It’s 3AM and I’m sitting in the darkness on the step of the assembly shop. To my right is the large shape of the green workshop. It’s a cool night, the first in a while… and cool by Texas summertime standards. Sometimes to take it all in one must sit in its center and not get lost in the senses’ overload. During the day that shape is a rolled up door and a covered porch, open windows and work benches, a real box of magic where on every surface pieces of tree are being transformed into musical instruments. There are whispering fans, humming tools, sounds of cutting and of something being worked – scraping and hammering and sandpaper noises. Take your pick, every day is different. And in the small building behind me, ablaze in fluorescent light, what comes out of the green shop as a finished body just fit with its very own finished neck is carried in to hang with its brethren over the assembly bench.
Together these are “The Wingfeather Workshop” (and in moments the extended family of other small local workshops of those who help out with sanding and whatnot)… this particular one I should just call “The Temple.” Nothing in here is without significance or meaning and it’s all over the walls and hanging in every corner, seeping out into the space and getting all into your basses and guitars ~ going in with every screw, marinating the wood and permeating the wire before it gets handed to you as an end result. The breeze is cool on the step in these wee hours, and all is silent but the night chirping and All Things Must Pass drifting out into the night. Disc one is on repeat, has been for days… and nights. I keep music going in there to help that little garden grow. Tomatoes need water because they’re made of it… basses need vibration much the same. Call me crazy, but I feed little dreams. And I, under the stars, am a different seed also fed in this quiet still moment where George Harrison feels like the most natural sound in the world next to the crickets and rustling of treetops to be softly in the air surrounding me. Like so much, I can’t see it but I know it’s there, and a part of what keeps me whole.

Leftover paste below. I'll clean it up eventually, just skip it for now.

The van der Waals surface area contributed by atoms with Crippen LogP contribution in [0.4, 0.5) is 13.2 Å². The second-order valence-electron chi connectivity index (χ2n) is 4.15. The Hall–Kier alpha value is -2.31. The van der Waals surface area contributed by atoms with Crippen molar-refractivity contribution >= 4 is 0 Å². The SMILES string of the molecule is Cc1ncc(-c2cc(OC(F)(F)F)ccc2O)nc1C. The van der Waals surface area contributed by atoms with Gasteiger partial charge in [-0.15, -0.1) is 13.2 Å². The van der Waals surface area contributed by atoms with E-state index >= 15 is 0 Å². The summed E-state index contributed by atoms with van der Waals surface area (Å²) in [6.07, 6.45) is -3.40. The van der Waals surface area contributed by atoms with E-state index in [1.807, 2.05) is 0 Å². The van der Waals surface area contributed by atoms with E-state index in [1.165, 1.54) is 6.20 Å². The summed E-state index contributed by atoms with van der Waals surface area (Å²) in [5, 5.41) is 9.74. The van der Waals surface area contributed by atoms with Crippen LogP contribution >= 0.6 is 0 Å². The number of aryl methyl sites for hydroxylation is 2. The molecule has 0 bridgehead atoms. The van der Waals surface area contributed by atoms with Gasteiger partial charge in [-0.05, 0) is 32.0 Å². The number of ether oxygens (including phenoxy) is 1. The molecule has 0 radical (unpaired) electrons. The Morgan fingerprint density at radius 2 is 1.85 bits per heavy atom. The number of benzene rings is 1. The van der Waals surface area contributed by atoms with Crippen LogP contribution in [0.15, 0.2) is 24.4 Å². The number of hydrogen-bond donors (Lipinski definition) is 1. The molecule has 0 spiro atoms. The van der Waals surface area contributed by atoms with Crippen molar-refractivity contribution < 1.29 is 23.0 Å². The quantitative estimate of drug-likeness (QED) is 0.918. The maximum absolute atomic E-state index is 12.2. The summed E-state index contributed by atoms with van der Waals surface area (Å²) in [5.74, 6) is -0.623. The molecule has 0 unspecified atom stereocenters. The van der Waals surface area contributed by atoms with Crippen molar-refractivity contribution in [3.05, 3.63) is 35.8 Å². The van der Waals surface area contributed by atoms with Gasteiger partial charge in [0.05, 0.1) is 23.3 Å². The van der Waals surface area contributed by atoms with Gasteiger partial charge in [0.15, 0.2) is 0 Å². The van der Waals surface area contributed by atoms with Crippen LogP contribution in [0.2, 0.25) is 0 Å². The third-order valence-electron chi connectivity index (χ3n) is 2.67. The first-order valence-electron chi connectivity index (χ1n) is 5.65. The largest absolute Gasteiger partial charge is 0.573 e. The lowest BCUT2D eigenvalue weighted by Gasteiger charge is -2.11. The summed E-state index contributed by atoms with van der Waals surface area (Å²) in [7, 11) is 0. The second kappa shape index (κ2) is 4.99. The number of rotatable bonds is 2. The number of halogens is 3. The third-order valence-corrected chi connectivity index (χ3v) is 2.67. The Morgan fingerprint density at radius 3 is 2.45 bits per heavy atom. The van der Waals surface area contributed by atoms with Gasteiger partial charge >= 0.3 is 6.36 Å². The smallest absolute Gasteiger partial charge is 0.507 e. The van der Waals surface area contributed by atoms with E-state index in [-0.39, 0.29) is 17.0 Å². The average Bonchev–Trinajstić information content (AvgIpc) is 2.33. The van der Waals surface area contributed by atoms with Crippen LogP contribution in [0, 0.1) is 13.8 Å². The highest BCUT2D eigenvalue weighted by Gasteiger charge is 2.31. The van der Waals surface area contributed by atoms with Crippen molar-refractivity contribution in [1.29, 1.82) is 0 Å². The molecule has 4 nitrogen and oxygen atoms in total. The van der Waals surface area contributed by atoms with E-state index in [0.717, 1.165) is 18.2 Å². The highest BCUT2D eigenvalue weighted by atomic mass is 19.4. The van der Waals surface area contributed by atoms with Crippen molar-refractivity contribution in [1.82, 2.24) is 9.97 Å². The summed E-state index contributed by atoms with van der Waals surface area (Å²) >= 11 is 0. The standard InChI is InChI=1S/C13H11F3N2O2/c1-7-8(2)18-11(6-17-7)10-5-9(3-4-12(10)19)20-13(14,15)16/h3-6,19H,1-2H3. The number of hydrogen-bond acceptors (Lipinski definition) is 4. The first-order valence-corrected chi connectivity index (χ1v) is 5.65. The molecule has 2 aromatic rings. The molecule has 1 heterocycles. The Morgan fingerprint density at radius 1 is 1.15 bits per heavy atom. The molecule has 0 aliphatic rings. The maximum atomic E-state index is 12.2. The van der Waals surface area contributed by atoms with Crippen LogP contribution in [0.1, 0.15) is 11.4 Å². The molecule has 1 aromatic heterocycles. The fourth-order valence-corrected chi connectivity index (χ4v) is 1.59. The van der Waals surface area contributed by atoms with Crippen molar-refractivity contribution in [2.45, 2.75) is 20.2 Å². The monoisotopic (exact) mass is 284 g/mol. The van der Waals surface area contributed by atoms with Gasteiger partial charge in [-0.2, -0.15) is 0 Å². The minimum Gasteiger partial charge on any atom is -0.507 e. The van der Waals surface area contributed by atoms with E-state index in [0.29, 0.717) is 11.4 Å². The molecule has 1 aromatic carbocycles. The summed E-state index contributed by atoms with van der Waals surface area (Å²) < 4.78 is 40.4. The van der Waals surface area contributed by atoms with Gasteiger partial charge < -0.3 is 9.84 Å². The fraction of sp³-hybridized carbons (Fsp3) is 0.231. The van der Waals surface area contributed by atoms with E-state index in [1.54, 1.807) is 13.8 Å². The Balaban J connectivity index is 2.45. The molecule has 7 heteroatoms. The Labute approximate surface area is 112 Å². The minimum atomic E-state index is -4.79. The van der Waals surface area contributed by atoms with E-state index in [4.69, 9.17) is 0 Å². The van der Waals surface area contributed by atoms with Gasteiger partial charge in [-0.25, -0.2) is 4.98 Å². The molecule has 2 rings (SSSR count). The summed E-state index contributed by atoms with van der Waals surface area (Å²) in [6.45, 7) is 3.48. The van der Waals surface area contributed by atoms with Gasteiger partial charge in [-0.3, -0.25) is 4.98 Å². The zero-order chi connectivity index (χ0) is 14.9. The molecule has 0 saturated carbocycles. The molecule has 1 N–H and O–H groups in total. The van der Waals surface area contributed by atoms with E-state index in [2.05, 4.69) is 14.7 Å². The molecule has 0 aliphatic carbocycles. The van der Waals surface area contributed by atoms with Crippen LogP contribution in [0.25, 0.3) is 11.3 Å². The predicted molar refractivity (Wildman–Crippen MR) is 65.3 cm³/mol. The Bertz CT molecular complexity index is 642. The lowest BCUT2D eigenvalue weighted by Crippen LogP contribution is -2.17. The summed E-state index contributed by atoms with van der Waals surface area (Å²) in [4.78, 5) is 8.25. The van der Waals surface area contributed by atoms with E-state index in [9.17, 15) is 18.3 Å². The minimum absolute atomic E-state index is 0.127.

There are lots of progress pictures up on the current builds page ~ Sadanas of zebrawood and walnut, final pics of C314 the mesquite and engraved silver Cortobass, the pair of red cedar Shortbasses, waterfall bubinga-topped Hy5 5-string with matching headstock, so much more. Happy clients you will be! We’re also going to be redesigning the inventory page, and this is the perfect time for it – there are two Fusion basses, a Corto3, “The Eleven” 11th Anniversary bass, a fretless Corto2 and, just about ready, a Hy5 5-string and a walnut, maple and tamarind Especial (and more – I’ll jump back on the lap steels next month) all looking for homes and hands. Oh, and a few Shortbasses I’m making for inventory that were put aside to get some orders through. Do see if there’s something to tempt you there ~ I’m usually pretty good about making sure you get a deal out of inventory, and it’s actually a double deal because you don’t wait for it to be made for you either. We don’t always have instruments in inventory and the Holidays will be here before you know it! Right now the only holdup is a case supplier getting back in order after a warehouse move, so hardcases have been backordered and I have none in stock. Hopefully soon I will have a bunch. Frustrating, but it is what it is and the bags I offer are nice, thickly padded, quality gig bags… I have a box of them on their way in. As always I’m here for anything you need, from a little question to a new bass. If I sound like someone you’d like to make your next instrument, do call. Let’s just start talking if nothing else.
Jamie and I were talking about All Things Must Pass, and I remembered buying this very CD. In the ‘90s I had a music shop in Melrose, Massachusetts. It’s still there ~ “The Music Shop” on West Emerson St. ~ and when there was a little left over for me I’d go buy music. I’d go feed myself, you know? It’s amazing how if you’ve got a hundred dollars that’s not all that much. But if you’ve got $75 and are holding hours of great music you’ll be listening to for the rest of your life, you’re suddenly a whole lot richer.
Be well, my friends